steve at pearwood.info
Sun Jun 12 22:22:40 EDT 2016
On Mon, 13 Jun 2016 04:56 am, Marcin Rak wrote:
> Hi to everyone.
> Let's say I have some binary data, be it whatever, in the 'data' variable.
> After calling the following line
> b64_encoded_data = base64.b64encode(data)
> my b64_encoded_data variables holds, would you believe it, a string as
That's because base64 is a bytes-to-bytes transformation. It has nothing to
do with unicode encodings.
> That is, the b64_encoded_data variable is of type 'bytes' and when you
> peek inside it's a string (made up of what seems to be only characters
> that exist in Base 64).
If you print or otherwise display bytes, for the convenience of human
beings, those bytes are displayed as if they were ASCII. E.g. the byte 0x61
is displayed as 'a'. Good idea? Bad idea? I can see arguments either way,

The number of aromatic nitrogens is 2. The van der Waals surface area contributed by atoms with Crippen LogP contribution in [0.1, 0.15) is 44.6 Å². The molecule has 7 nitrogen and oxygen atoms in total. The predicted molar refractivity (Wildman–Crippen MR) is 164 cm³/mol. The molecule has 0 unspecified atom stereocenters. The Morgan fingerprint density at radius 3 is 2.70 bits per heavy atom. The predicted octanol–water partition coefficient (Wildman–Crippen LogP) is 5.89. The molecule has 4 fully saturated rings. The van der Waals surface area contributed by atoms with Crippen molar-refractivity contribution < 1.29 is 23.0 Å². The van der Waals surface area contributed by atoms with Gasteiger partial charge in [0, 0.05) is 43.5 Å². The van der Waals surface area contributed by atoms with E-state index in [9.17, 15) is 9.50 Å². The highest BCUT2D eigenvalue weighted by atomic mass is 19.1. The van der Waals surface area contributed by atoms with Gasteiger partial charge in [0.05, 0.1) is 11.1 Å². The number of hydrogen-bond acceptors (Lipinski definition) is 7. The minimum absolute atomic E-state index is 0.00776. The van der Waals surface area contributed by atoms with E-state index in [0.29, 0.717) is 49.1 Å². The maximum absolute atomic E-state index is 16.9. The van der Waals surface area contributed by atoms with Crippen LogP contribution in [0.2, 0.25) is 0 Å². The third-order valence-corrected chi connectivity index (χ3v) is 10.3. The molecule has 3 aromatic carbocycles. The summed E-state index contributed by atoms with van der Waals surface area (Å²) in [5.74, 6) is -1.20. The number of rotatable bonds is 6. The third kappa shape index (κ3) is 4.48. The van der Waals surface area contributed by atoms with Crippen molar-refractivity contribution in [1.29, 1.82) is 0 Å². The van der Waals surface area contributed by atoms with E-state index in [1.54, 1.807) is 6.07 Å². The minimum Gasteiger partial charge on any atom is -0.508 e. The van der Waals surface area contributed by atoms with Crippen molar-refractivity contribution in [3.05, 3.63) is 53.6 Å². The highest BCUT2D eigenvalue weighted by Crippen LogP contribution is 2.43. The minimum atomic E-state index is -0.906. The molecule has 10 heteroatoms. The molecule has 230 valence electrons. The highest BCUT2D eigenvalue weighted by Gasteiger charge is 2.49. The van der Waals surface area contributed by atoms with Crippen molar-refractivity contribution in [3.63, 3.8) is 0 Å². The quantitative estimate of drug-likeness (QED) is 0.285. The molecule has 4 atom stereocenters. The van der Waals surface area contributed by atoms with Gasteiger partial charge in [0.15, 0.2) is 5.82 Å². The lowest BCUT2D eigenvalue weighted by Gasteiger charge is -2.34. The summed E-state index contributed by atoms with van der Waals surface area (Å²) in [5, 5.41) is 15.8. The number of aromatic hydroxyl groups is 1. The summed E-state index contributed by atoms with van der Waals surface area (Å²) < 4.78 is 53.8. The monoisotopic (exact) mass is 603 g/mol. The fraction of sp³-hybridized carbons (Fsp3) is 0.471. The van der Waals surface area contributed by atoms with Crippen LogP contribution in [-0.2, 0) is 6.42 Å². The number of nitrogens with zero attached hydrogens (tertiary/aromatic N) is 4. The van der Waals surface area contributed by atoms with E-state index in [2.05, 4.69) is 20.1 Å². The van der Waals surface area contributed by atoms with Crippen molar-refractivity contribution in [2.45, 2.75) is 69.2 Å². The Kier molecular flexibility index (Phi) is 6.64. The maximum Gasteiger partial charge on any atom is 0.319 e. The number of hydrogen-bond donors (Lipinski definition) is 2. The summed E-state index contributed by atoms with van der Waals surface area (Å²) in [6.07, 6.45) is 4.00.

but that's how it is.
Naturally after base64 encoding some bytes, you will be left with only bytes
in base64. That's the whole point of it.
> Why isn't it a string yet?
*shrug* For backwards compatibility, probably, or for historical reasons, or
because the person who write the base64 module thought that this was the
most useful behaviour.
I can promise you that had he chosen the opposite behaviour, that it returns
a str instead of bytes, there would be people complaining "why do I have to
use encode('ascii') to get bytes?".
> In fact, I now on
> that variable have to apply the decode('utf-8') method to get a string
> object holding the exact same sequence of characters as was held by
> b64_encoded_data bytes variable.
You could also use decode('ascii'), which is probably more "correct", as the
base64 data shouldn't include anything which isn't ASCII.
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